South Dakota's Noem issues 'critical race theory' order
SIOUX FALLS (AP) – South Dakota Gov. Kristi Noem on Tuesday issued an executive order instructing the Department of Education to review teacher trainings, content standards and other educational materials to ensure they are devoid of “divisive concepts” on race, resorting to her gubernatorial power after a bill she touted as banning so-called critical race theory from K-12 classrooms failed to pass the Legislature this year.
The Republican governor cast the order as restricting critical race theory from classrooms, but its power is limited to the Department of Education, which produces content standards, teacher trainings and other material for South Dakota public schools. School boards set much of their own policy and curricula.
“Our children will not be taught that they are racists or that they are victims, and they will not be compelled to feel responsible for the mistakes of their ancestors," Noem said in a statement announcing the order that lists six “divisive concepts” about race.
The Associated School Boards of South Dakota, which criticized Noem's bill as unnecessary and unclear during the legislative session, declined to immediately comment on the order.
A Republican-controlled Senate committee last month rejected Noem's bill, and some lawmakers on the committee suggested Noem should use the power of her office to influence the state's education content standards rather than push a law banning certain ideas from classrooms.
The ACLU of South Dakota accused Noem of “skirting” the legislative process by issuing the order when a similar proposal was already rejected by the Legislature. Jett Jonelis, the organization's advocacy manager, said in a statement that the move was “a subversion of our entire democratic process."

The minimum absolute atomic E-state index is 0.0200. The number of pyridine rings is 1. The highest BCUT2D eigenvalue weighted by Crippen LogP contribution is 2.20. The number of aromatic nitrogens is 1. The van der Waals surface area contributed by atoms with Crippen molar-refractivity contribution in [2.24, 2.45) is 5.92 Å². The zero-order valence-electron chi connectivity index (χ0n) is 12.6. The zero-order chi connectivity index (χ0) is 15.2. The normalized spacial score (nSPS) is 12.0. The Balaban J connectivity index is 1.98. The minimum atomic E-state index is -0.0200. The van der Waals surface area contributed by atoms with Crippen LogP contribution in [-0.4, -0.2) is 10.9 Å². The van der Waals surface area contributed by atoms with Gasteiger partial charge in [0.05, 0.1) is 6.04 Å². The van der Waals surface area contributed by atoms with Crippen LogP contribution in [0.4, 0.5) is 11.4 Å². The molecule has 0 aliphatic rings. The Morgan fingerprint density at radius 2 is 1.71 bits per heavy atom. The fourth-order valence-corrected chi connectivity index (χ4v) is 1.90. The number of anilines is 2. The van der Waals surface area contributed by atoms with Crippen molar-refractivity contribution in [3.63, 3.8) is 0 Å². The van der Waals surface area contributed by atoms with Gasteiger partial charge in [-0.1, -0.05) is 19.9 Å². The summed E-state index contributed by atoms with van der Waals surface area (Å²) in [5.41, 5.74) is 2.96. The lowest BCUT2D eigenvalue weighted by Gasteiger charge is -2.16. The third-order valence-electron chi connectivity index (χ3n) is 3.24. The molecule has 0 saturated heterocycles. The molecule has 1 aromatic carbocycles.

The bill drew hours of debate this year, both from those who championed it as a repudiation of critical race theory and critics who said it would silence and sanitize the most painful truths of U.S. history.
Sen. Troy Heinert, a member of the Rosebud Sioux Tribe who was the lone Democrat on the Senate committee that rejected Noem's bill, worried that the order would ban the teaching of atrocities against Native American tribes in the state's history, as well as “perpetuate” racism in the state.
As Noem pitched the bill in the Legislature, she insisted it would not water down historical facts like the Wounded Knee Massacre. She said Tuesday the order's intent was to ensure history lessons include “both our triumphs and our mistakes.”
But Heinert asserted that the state continues to grapple with racism, pointing to a recent social media comment from the owner of a Rapid City hotel saying she wanted to ban Native Americans from the premises. He said Noem's order would stifle desperately-needed conversations about race.
“This is nothing more than political theater at its finest," Heinert added.
During the last year, critical race theory has morphed from an obscure academic discussion point on the left into a political rallying cry on the right. And as Noem has positioned herself for reelection and a potential 2024 White House bid, she has used the concept as a campaign talking point.
Her campaign on Tuesday also released a video of her touting the success of a separate bill that bans the state’s public universities from using training and orientation material that compels people to feel “discomfort” based on their race.
“Going forward, critical race theory cannot be taught in our universities,” Noem said in the video of her speaking at a town hall event.
But that's a false claim. In fact, the bill specifically states it does not apply to university courses.
Even her policy advisor, Allen Cambon, pointed that out in March as he pressed a skeptical Senate committee to endorse it.
“You can teach a class on (Critical Race Theory), you can even offer a training that teaches (Critical Race Theory),” Cambon told senators, adding that the bill keeps public universities from requiring any trainings that teach the concept or compelling students to endorse it.